COCHRAN COSPONSORS EDUCATION FAIRNESS MEASURE
TO HELP LOW-INCOME SCHOOLS

Lead Cosponsor on Bill to Ensure Better Distribution of Federal Title I
Education Funds

WASHINGTON, D.C. – U.S. Senator Thad Cochran (R-Miss.) today joined in
introducing legislation to improve the distribution of federal education
funding meant to improve achievement in schools with high concentrations of
low-income students.

Cochran is the primary cosponsor of legislation offered Thursday by Senator
Michael Bennet (D-Colo.) to close a loophole in Title I of the Elementary
and Secondary Education Act (ESEA). The ESEA Fiscal Fairness Act would
require school districts to more accurately report their state and local
education expenditures when seeking Title I funding.

“This legislation seeks to ensure that school districts receiving Title I
funds provide their high-poverty schools with a fair share of state and
local resources by closing loopholes in the requirement language,” Cochran
said. “By requiring a more accurate picture of state and local investments
in schools, federal funding can be better directed to the children most in
need of those resources.”

Enacted in 1965, Title I is intended to provide schools with additional
resources-above state and local expenditures-to help children in poverty
reach higher education achievement levels.

Under current law, a school district must first meet a “comparability
requirement” that shows that it is spending state and local resources
equally among high-poverty and low-poverty schools. However, exclusions on
counting individual teacher salaries and other reporting practices can
allow a district to meet this requirement without actually providing
equitable funding to schools.

To close this loophole, the ESEA Fiscal Fairness Act would require all
expenditures to be included in comparability determinations, including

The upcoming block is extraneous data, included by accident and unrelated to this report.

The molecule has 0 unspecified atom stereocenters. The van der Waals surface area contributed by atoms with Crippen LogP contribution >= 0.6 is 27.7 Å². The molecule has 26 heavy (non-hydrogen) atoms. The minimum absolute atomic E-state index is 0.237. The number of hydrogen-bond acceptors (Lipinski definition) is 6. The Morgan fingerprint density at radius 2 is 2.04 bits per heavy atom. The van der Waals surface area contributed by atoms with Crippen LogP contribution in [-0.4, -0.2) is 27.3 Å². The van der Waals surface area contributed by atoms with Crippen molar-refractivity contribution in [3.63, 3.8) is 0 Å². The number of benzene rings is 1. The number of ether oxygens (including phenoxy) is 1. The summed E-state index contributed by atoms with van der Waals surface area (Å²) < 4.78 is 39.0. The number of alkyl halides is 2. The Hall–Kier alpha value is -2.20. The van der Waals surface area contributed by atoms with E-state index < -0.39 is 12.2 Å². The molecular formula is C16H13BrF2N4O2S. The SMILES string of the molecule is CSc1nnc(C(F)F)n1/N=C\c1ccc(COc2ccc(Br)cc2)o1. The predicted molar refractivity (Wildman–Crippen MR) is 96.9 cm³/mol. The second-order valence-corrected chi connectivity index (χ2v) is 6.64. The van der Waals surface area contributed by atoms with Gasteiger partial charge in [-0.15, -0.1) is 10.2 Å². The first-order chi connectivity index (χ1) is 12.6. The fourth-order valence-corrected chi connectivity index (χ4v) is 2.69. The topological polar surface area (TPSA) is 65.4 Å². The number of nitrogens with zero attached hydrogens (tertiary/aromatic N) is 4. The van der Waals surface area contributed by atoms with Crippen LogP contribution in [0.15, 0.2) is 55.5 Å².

differences in teacher salaries due to years of experience. The measure
stipulates that state and local spending must be at least 97 percent
similar between high- and low-income schools. It would also require public
reporting of per-pupil expenditures in each school within a district.

“All too often, well-intentioned policies hatched in Washington do not work
the way they were intended once they reach America’s classrooms, and that’s
exactly the case with the ‘comparability’ provision under Title I,” said
Bennet, former superintendent of the Denver Public Schools. “We are one of
only three developed countries to pump more money into affluent schools
than low-income schools. That needs to change, and closing this loophole is
a common-sense step we can take to ensure every single student has a shot
at a quality, competitive education.”

“This legislation would bring basic fairness to budgeting by school
districts, holding them accountable for using federal dollars as Congress
intends,” said Kati Haycock, president of The Education Trust, an education
advocacy organization. “By introducing this bill today, Sens. Bennet and
Cochran have taken a commonsense approach to ensuring that high-poverty
schools receive the funds they need to help their students achieve.”

Cochran serves on the Senate appropriations subcommittee that provides
funding for the U.S. Department of Education. He is also a member of the
Senate Rural Education Caucus, a bipartisan group focused on promoting the
needs and interests of education in small and rural school districts. The
Caucus expects to play a role in the debate this year to reauthorize the No
Child Left Behind education reform law.

Links:
* Mississippi Department of Education, Office of Federal Programs –
http://www.mde.k12.ms.us/innovative_support/TitleIBasic.html
* U.S. Department of Education, Title I –
http://www2.ed.gov/policy/elsec/leg/esea02/pg1.html
* The Education Trust – http://www.edtrust.org/

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Cochran Press
3/31/11